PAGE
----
Ep. 6 – Steve Sacks: CEO & Founder of Solutions to Results, LLC

Steve Sacks is a right-brain thinker in the left-brain world of accounting. I first met him when he attended one of my workshops in Las Vegas, and since then we’ve had many spirited discussions centered around leadership and communications. It’s great that we’re able to continue our conversation here for the audience.

Steve’s always been more enamored with what happened to generate the numbers in accounting rather than the numbers themselves. To him, a financial statement a few months after the fact doesn’t add any value, and because of this he got into consulting. Through consulting, he can offer real help to his clients in the form of advice or direct action steps that need to be taken.

He’s looking to differentiate himself from other consultants in the field. He wants to go from just offering advice and a report to helping the client implement and get to the next level. “Identifying problems is not enough.”

Steve believes that the accounting profession is really a relationship building profession. When you meet with a prospective client you want them to leave the meeting knowing that you care and want to be a partner in their success. You can only do this by listening and asking great questions. You’ve got two ears after all, so you should be listening twice as much as speaking. Ask a question, listen to the answer then deliver on what the client wants. That’s what builds great relationships.

In all accounting firms now and in the future, we’ll be relying on the next generation of associates to help build the business. It makes sense to bring the younger, newer staff into meetings to learn from the conversations of the more experienced partners. “You gotta bring up the next generation sooner rather than later.” They should pay attention to the questions asked and the way the clients react.

Steve also believes it’s of extreme importance to foster in the younger generation an intellectual investment in the firm. Our management styles need to change to be more collaborative in our efforts, actually working with our new associates to create a more interesting and imaginative workplace. The younger generation doesn’t take too well to the rigidity of the old ways.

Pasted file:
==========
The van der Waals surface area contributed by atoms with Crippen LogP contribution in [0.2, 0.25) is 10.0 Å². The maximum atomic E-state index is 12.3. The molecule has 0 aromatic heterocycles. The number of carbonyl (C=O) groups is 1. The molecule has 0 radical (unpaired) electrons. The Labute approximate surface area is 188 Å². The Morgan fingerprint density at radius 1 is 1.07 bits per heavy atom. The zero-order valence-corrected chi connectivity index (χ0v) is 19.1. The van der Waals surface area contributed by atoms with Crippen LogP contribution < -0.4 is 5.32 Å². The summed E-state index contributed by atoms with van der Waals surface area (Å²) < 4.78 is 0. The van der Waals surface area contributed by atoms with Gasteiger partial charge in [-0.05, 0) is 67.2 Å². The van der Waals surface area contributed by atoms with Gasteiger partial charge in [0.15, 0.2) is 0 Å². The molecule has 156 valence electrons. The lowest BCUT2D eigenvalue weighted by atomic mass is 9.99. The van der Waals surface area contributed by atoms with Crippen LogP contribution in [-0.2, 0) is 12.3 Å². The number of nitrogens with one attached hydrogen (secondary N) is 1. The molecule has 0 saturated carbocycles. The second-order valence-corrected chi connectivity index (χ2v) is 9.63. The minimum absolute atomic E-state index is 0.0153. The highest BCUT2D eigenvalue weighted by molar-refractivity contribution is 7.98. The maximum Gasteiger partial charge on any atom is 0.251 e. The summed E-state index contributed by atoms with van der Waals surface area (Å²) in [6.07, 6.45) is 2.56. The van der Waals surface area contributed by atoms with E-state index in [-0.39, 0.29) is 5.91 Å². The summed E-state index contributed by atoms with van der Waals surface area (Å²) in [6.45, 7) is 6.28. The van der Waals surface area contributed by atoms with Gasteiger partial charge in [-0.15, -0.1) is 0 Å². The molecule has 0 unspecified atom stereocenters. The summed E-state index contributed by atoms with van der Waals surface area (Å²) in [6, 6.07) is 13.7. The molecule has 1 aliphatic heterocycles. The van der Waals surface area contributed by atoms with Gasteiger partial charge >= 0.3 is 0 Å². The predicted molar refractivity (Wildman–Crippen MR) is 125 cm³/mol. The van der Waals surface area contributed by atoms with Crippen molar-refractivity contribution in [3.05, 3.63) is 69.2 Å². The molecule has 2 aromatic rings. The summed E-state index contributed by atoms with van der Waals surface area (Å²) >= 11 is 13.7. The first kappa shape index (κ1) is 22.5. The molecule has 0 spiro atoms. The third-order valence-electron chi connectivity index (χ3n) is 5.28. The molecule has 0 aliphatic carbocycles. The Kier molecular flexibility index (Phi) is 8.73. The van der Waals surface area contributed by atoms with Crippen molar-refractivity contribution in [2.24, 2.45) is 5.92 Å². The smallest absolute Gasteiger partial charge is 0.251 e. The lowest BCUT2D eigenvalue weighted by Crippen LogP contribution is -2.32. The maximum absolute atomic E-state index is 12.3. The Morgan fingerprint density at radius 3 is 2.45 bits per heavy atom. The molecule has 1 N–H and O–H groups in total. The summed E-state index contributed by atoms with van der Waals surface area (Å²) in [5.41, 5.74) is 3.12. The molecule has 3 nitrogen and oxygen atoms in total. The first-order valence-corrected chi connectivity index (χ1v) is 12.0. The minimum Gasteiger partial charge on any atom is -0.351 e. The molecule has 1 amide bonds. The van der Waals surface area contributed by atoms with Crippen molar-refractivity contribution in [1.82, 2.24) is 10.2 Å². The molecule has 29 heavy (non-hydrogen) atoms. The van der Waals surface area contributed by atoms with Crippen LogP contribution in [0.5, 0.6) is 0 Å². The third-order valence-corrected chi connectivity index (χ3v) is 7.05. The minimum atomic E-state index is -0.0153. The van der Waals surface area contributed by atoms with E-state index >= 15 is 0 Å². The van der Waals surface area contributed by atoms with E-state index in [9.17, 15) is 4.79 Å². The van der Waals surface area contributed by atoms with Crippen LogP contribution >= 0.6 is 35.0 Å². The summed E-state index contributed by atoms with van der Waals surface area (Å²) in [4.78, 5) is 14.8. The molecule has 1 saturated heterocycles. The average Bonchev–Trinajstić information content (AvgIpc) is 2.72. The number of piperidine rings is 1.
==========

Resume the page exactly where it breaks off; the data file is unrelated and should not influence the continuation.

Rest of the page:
This also has the effect of developing the company’s culture. We need to walk the walk and talk the talk, and being in-step with our nice and inviting marketing collateral. “Culture will be the determining factor whether you’ve created a home for that future star or not.” It used to be that job jumping made for a toxic employee, but now we’ve got to expect it and do everything we can to get them to stay.

Hiring practices need to be improved as well, and interviewing has become a lost art. It’s important to get the right people on board, as well as on-board them properly to the company. Steve recommends that every new associate be assigned to a mentor within the firm, and be given a career roadmap right from the start. Also, skip the yearly formal reviews as this should be an ongoing process throughout the year.

Steve gave us many of his insights into the future of leadership with accounting firms. There’s so much that he discussed that we all should be trying to implement. My thanks again to Steve for the time that he gave us today.




  • Why the accounting trade really is a people business, not just a numbers game
  • How firms are adapting to the next generation of employees in regards to a comfortable workplace
  • Why Steve thinks the old standard partnership model of firms will change over the next 15-20 years
  • What you should never discuss during a performance review
  • Plus much more…



  • “Talk Less, but Ask ‘Why’ More”: Article



Peter: I am so excited today to have on my podcast Steve Sacks. Steve and I met in Las Vegas at a CCH conference and he was one of the attendees in my “Leveraging Your Leadership Using Improvisation.” And we had such a spirited conversation, after that I actually visited Steve in New York. And I want to keep this dialogue going that we’ve had. So, first and foremost welcome to the podcast Steve. I greatly appreciate you taking time out of your busy schedule to spend some time with me in this conversation.

Steve: It’s my pleasure Peter. Thank you for inviting me to join you.

Peter: You’re more than welcome, and I’m so looking forward to this conversation and the nuggets we can pull out from your wisdom and experiences over the years. But I guess a great starting point is, tell my audience a little bit about yourself, about your background.